12 Key Parts of a Pool

Parts of a Pool

If you have a pool or are thinking of installing one, you need to understand its anatomy. Knowing a pool’s anatomy makes maintenance more straightforward for you, and you will also have to go through less hassle when it comes to troubleshooting things.

Besides knowing what the essential parts are, you also need to understand how each works and what makes it vital for the proper functioning of your swimming pool.

While the essential pool part can sometimes vary from one pool type to another, here is an overview of the most common ones regardless of your pool type.

Key Parts of a Pool

1. Skimmers

Both above and inground pools will include skimmers. A typical above ground pool will have just one, while the inground types often include two.

Skimmers are small baskets on the sides of the pool that act as the first step in the water filtration process. These baskets will trap large debris like bugs, twigs, and leaves, which are too large to get to your filters without clogging them.

It would be best to empty the skimmer basket at least once every week to keep it at optimal performance. Also, make sure you use the handheld pool skimmers like Sunnyglade Swimming Pool Cleaner to scoop out the debris to complement your built-in skimmer.

2. Main Drains

The term main drain can be a little misleading as the primary role of this pool component is not to drain out the pool.

Although you can still use the main drains to remove water from the pool, they work more like skimmers as they help trap debris at the bottom of the pool before they get to the filters.

Unlike the older models, most modern inground swimming pools will include two of these drains that hard just one. Having two drains provides extra safety as they help minimize the suction force if someone or something in the pool blocks one.

3. Suction Lines

Suction lines connect the skimmer to the pool’s pump system. They can either be rigid or flexible PVC pipes, and their primary role is to move water from the skimmer to the pump to enhance circulation.

Some pools will have suction lines below the ground, while others are above the ground. Having suction lines below the ground makes it harder to detect leaks, and repairing them can also be more expensive.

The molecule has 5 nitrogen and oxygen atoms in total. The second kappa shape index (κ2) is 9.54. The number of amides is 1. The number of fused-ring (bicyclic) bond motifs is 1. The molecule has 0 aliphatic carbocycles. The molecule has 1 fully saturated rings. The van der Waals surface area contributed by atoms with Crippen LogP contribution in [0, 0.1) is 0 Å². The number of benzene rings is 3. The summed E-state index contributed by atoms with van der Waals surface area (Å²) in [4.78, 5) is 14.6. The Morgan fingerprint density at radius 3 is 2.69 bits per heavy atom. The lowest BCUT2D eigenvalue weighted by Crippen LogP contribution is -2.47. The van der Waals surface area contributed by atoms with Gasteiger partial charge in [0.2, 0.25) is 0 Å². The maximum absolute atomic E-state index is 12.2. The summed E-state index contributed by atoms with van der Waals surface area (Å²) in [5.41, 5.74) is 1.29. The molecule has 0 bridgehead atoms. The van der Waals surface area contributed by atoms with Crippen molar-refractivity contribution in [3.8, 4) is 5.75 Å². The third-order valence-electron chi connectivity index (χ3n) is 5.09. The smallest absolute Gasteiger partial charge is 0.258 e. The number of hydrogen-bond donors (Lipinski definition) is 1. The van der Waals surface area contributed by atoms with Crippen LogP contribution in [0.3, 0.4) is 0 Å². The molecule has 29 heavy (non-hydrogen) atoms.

4. Pre-Filter (Optional)

Pre-filters are an optional pool component, but they can still be quite valuable to have in your pool. Passing water through a pre-filter before it gets to the pump helps remove any large debris that your skimmer might have missed.

While some pools will include pre-filter as part of the original setup, it is still possible to add one later as an aftermarket modification. If you have issues with massive debris accumulation due to having lots of plants around the pool, this pool component can be handy.

5. Pump

A pump is one of the most crucial components in any swimming pool, regardless of the type and sanitation system you use. Without the pump, you will not be able to circulate the water or pool chemicals adequately.

Standard pool pumps will include a motor, front housing, and a strainer basket. The motor spins at high speed to turn an impeller that then draws water through the pump and filter for filtration and circulation.

The housing on the pump holds everything together and protects the delicate pool components from the elements. On the other hand, the strainer basket catches large debris to ensure they do not clog filters.

6. Filter

A pool filter is what traps the tiny contaminants that your skimmer, main drain, and the strainer basket on your pump cannot catch.

The filter can also catch other things like algae and bacteria to supplement your pool sanitizer in cleaning the water. You can get pool filters in three main types: sand, cartridge, and DE (Diatomaceous Earth).

Cartridge filters will require replacement every few months, but your sand filters only require backwashing to keep them clean, while a spray with your garden hose is enough to clean DE filters.